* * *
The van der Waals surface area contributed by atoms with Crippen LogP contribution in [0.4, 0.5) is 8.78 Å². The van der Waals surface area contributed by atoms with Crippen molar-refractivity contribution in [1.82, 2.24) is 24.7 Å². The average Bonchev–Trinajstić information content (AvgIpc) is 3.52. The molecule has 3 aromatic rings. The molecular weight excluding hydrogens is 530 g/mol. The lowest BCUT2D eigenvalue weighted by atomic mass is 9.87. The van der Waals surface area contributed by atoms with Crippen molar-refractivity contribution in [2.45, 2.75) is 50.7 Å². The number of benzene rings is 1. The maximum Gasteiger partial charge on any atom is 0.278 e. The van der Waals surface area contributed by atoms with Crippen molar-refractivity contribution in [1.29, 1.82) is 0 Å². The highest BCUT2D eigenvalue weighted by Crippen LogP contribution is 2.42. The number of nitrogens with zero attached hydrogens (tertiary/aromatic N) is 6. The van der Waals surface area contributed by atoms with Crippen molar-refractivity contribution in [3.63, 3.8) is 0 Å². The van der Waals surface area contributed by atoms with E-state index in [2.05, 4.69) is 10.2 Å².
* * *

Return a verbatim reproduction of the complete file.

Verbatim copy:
The van der Waals surface area contributed by atoms with Crippen LogP contribution in [0.4, 0.5) is 8.78 Å². The van der Waals surface area contributed by atoms with Crippen molar-refractivity contribution in [1.82, 2.24) is 24.7 Å². The average Bonchev–Trinajstić information content (AvgIpc) is 3.52. The molecule has 3 aromatic rings. The molecular weight excluding hydrogens is 530 g/mol. The lowest BCUT2D eigenvalue weighted by atomic mass is 9.87. The van der Waals surface area contributed by atoms with Crippen molar-refractivity contribution in [2.45, 2.75) is 50.7 Å². The number of benzene rings is 1. The maximum Gasteiger partial charge on any atom is 0.278 e. The van der Waals surface area contributed by atoms with Crippen molar-refractivity contribution in [1.29, 1.82) is 0 Å². The highest BCUT2D eigenvalue weighted by Crippen LogP contribution is 2.42. The number of nitrogens with zero attached hydrogens (tertiary/aromatic N) is 6. The van der Waals surface area contributed by atoms with Crippen molar-refractivity contribution in [3.63, 3.8) is 0 Å². The van der Waals surface area contributed by atoms with E-state index in [2.05, 4.69) is 10.2 Å².